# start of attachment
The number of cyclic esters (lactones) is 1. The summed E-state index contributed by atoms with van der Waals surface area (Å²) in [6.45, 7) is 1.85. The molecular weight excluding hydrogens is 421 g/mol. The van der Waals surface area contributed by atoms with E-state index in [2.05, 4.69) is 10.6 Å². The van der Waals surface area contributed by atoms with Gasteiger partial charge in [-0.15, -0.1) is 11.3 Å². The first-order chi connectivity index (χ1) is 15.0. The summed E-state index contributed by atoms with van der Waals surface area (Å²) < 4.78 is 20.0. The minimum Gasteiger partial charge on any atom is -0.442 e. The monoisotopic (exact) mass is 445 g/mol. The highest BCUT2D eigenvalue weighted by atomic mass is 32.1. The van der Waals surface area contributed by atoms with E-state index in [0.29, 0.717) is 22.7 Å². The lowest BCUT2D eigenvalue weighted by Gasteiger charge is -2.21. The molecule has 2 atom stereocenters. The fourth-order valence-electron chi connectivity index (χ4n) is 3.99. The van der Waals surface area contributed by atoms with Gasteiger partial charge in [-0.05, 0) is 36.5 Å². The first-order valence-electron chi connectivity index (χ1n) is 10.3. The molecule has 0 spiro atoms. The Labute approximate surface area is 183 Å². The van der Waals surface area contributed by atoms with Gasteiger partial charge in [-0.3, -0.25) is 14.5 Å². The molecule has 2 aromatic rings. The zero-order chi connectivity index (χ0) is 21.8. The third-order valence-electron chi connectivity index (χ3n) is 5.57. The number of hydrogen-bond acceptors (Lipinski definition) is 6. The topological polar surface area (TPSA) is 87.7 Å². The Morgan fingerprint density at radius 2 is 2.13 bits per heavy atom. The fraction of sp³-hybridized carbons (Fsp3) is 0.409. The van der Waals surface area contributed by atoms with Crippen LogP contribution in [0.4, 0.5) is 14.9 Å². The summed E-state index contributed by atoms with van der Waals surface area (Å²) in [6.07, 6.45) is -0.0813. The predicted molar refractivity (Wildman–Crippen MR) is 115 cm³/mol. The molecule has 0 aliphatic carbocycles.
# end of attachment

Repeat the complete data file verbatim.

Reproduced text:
The number of cyclic esters (lactones) is 1. The summed E-state index contributed by atoms with van der Waals surface area (Å²) in [6.45, 7) is 1.85. The molecular weight excluding hydrogens is 421 g/mol. The van der Waals surface area contributed by atoms with E-state index in [2.05, 4.69) is 10.6 Å². The van der Waals surface area contributed by atoms with Gasteiger partial charge in [-0.15, -0.1) is 11.3 Å². The first-order chi connectivity index (χ1) is 15.0. The summed E-state index contributed by atoms with van der Waals surface area (Å²) < 4.78 is 20.0. The minimum Gasteiger partial charge on any atom is -0.442 e. The monoisotopic (exact) mass is 445 g/mol. The highest BCUT2D eigenvalue weighted by atomic mass is 32.1. The van der Waals surface area contributed by atoms with E-state index in [0.29, 0.717) is 22.7 Å². The lowest BCUT2D eigenvalue weighted by Gasteiger charge is -2.21. The molecule has 2 atom stereocenters. The fourth-order valence-electron chi connectivity index (χ4n) is 3.99. The van der Waals surface area contributed by atoms with Gasteiger partial charge in [-0.05, 0) is 36.5 Å². The first-order valence-electron chi connectivity index (χ1n) is 10.3. The molecule has 0 spiro atoms. The Labute approximate surface area is 183 Å². The van der Waals surface area contributed by atoms with Gasteiger partial charge in [-0.3, -0.25) is 14.5 Å². The molecule has 2 aromatic rings. The zero-order chi connectivity index (χ0) is 21.8. The third-order valence-electron chi connectivity index (χ3n) is 5.57. The number of hydrogen-bond acceptors (Lipinski definition) is 6. The topological polar surface area (TPSA) is 87.7 Å². The Morgan fingerprint density at radius 2 is 2.13 bits per heavy atom. The fraction of sp³-hybridized carbons (Fsp3) is 0.409. The van der Waals surface area contributed by atoms with Crippen LogP contribution in [0.4, 0.5) is 14.9 Å². The summed E-state index contributed by atoms with van der Waals surface area (Å²) in [6.07, 6.45) is -0.0813. The predicted molar refractivity (Wildman–Crippen MR) is 115 cm³/mol. The molecule has 0 aliphatic carbocycles.